'I find this hysterical... but am I supposed to?'

Will Franken chooses his comedy favourites

The Complete Monty Python's Flying Circus Box Set

A bit of a cliche, perhaps, but structurally I'd be nowhere without Monty Python, especially the Flying Circus episodes. They were the ones who taught me the artistic beauty of presenting a comedic framework that mirrors the workings of the frenetic subconscious. Whether smooth, crude, overtly logical or, at times even tenuous, their use of transitions demonstrated superbly that a comedic thought is never finished, but rather morphs into something new and equally, if not more so, sublime than its predecessor.

One could argue - as indeed I have - that the Flying Circus is Joyce’s Ulysses transformed across space, time, and genre and infused with hundreds of belly laughs in the process. Of course, enough can’t be said about the actual content - a hodgepodge of highbrow, lowbrow, irreverent absurdism, and even acerbic satire. It truly was the ‘everything but the kitchen sink’ approach to comedy that said ‘enough’ to linear convention.

My favorite episode to this day is the finale of season three, The British Show Biz Awards, punctuated throughout by Eric Idle’s over-the-top rendition of a sanctimonious Richard Attenborough.

Brewster McCloud (1970), directed by Robert Altman

It’s hard to single out one Altman film, but since there isn’t any definitive box set of his works, if I had to pick just one, it would be Brewster McCloud. Altman has a specific knack for two things that are very dear to me in my own creative process; a) overheard snippets of conversation and b) extremely weird scenarios and characters.

The feeling I got the first time I saw an Altman film was the same feeling I had after listening to Zappa’s Uncle Meat, reading Waiting For Godot, and even watching my first episode of Flying Circus - that is,’I find this hysterical. But am I supposed to?’

Altman stylistically went against the grain of everything that’s supposed to make a great screen comedy work, but succeeded anyway. Rather than bring an hilarious line to the forefront, it’s almost inaudible background noise. Take the scene in Brewster where two cops find a joint on the ground. One asks if it’s marijuana. The other responds that there’s only one way to find out. The first agrees and prepares to light it up before the other says, ‘Have to take it down to the lab.’ Brilliant.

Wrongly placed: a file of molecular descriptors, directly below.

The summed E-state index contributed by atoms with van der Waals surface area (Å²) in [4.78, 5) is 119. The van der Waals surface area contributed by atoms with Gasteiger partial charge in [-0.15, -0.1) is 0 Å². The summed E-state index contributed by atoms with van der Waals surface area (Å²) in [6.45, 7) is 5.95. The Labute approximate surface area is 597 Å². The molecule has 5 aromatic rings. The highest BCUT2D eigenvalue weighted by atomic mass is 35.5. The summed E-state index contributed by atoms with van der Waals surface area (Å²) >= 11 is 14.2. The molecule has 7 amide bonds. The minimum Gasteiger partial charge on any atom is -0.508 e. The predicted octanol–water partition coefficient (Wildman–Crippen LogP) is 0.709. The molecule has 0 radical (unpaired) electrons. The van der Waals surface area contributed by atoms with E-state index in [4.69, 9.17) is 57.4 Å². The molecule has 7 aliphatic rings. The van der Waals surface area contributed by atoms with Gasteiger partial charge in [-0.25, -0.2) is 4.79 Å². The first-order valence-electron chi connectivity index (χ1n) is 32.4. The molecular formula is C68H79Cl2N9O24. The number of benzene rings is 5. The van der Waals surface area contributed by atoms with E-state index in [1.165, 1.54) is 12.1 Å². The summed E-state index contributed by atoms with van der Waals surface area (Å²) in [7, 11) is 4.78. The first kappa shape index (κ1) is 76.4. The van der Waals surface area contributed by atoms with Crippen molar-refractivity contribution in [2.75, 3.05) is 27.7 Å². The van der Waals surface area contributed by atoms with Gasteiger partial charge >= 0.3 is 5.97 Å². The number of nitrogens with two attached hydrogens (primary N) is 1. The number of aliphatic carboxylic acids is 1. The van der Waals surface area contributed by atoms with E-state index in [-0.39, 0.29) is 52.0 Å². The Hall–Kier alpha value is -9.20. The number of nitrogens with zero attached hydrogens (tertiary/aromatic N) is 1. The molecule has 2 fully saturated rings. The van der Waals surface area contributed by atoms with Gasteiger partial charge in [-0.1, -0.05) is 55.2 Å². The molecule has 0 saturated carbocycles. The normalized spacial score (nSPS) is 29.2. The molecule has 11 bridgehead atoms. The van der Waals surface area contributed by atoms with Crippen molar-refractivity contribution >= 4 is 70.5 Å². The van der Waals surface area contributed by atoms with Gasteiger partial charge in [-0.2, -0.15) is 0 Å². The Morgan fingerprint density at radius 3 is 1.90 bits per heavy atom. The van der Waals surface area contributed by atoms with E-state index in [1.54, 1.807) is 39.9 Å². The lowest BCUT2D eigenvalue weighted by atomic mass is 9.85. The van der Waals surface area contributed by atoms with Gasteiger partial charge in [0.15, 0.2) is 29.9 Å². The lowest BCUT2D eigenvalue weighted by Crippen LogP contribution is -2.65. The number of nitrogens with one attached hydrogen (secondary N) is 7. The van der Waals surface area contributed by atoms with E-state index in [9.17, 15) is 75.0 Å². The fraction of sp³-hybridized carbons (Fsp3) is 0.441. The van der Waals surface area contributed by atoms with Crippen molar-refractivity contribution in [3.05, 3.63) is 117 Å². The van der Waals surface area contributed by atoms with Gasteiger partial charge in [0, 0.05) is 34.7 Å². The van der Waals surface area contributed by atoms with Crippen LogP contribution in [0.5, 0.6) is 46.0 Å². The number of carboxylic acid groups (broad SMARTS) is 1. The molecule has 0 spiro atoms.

Preston Sturges Collection

Luckily, there is a great box set of the works of 1940s-era American director Preston Sturges. It’s missing a few gems, such as the 1948 Rex Harrison black comedy Unfaithfully Yours, but nevertheless still contains some hysterical essentials like Hail the Conquering Hero, Christmas in July, and, my personal favorite, Sullivan’s Travels.

Like Altman, Sturges was adept at concocting delightfully convoluted storylines. Consider the schizophrenic vacillations of Sullivan’s Travels. A rich Hollywood director disguises himself as a bum in order to research his next project about poverty. His true identity is stolen and he’s found guilty of his own murder. The inmates on his chain gang are taken out on Sundays to watch cartoons where everyone laughs and Sullivan learns a valuable lesson. The poor don’t want to hear about poverty. They want to laugh.

Thus, Sturges accomplishes what every comedian secretly wants: to make folks laugh AND cry. Consider the touching placard that opens up the film: ‘To the memory of those who made us laugh: the motley mountebanks, the clowns, the buffoons, in all times and in all nations, whose efforts have lightened our burden a little, this picture is affectionately dedicated.’

A Comprehensive Anthology of the works of Jonathan Swift